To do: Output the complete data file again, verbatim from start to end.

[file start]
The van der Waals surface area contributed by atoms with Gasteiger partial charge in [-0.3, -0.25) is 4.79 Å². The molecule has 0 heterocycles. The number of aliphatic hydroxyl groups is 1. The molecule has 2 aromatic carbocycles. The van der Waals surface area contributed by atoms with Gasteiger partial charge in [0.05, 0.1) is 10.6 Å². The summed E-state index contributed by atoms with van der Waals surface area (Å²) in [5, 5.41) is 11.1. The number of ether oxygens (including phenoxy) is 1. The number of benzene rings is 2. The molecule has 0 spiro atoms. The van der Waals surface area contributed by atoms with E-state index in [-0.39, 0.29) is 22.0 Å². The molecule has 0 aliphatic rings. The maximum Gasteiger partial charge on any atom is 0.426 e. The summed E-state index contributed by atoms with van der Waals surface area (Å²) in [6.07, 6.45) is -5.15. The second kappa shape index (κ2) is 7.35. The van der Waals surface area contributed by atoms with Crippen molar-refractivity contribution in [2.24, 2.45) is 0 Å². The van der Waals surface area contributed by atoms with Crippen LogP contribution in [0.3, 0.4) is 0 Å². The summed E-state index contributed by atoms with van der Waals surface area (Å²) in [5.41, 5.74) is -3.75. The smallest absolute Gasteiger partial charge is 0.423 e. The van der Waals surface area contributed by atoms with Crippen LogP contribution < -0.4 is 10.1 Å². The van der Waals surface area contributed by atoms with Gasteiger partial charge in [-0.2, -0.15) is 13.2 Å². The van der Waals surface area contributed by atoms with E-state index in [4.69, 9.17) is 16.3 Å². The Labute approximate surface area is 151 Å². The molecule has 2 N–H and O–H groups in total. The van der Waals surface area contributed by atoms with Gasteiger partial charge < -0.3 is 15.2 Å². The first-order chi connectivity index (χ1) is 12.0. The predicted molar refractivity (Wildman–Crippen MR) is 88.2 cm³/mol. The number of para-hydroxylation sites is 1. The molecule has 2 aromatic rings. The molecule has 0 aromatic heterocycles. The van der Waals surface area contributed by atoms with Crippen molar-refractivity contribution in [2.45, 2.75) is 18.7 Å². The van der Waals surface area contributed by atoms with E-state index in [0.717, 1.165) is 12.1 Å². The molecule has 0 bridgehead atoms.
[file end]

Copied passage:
The van der Waals surface area contributed by atoms with Gasteiger partial charge in [-0.3, -0.25) is 4.79 Å². The molecule has 0 heterocycles. The number of aliphatic hydroxyl groups is 1. The molecule has 2 aromatic carbocycles. The van der Waals surface area contributed by atoms with Gasteiger partial charge in [0.05, 0.1) is 10.6 Å². The summed E-state index contributed by atoms with van der Waals surface area (Å²) in [5, 5.41) is 11.1. The number of ether oxygens (including phenoxy) is 1. The number of benzene rings is 2. The molecule has 0 spiro atoms. The van der Waals surface area contributed by atoms with E-state index in [-0.39, 0.29) is 22.0 Å². The molecule has 0 aliphatic rings. The maximum Gasteiger partial charge on any atom is 0.426 e. The summed E-state index contributed by atoms with van der Waals surface area (Å²) in [6.07, 6.45) is -5.15. The second kappa shape index (κ2) is 7.35. The van der Waals surface area contributed by atoms with Crippen molar-refractivity contribution in [2.24, 2.45) is 0 Å². The van der Waals surface area contributed by atoms with Crippen LogP contribution in [0.3, 0.4) is 0 Å². The summed E-state index contributed by atoms with van der Waals surface area (Å²) in [5.41, 5.74) is -3.75. The smallest absolute Gasteiger partial charge is 0.423 e. The van der Waals surface area contributed by atoms with Crippen LogP contribution < -0.4 is 10.1 Å². The van der Waals surface area contributed by atoms with Gasteiger partial charge in [-0.2, -0.15) is 13.2 Å². The van der Waals surface area contributed by atoms with E-state index in [4.69, 9.17) is 16.3 Å². The Labute approximate surface area is 151 Å². The molecule has 2 N–H and O–H groups in total. The van der Waals surface area contributed by atoms with Gasteiger partial charge < -0.3 is 15.2 Å². The first-order chi connectivity index (χ1) is 12.0. The predicted molar refractivity (Wildman–Crippen MR) is 88.2 cm³/mol. The number of para-hydroxylation sites is 1. The molecule has 2 aromatic rings. The molecule has 0 aromatic heterocycles. The van der Waals surface area contributed by atoms with Crippen molar-refractivity contribution in [2.45, 2.75) is 18.7 Å². The van der Waals surface area contributed by atoms with E-state index in [0.717, 1.165) is 12.1 Å². The molecule has 0 bridgehead atoms.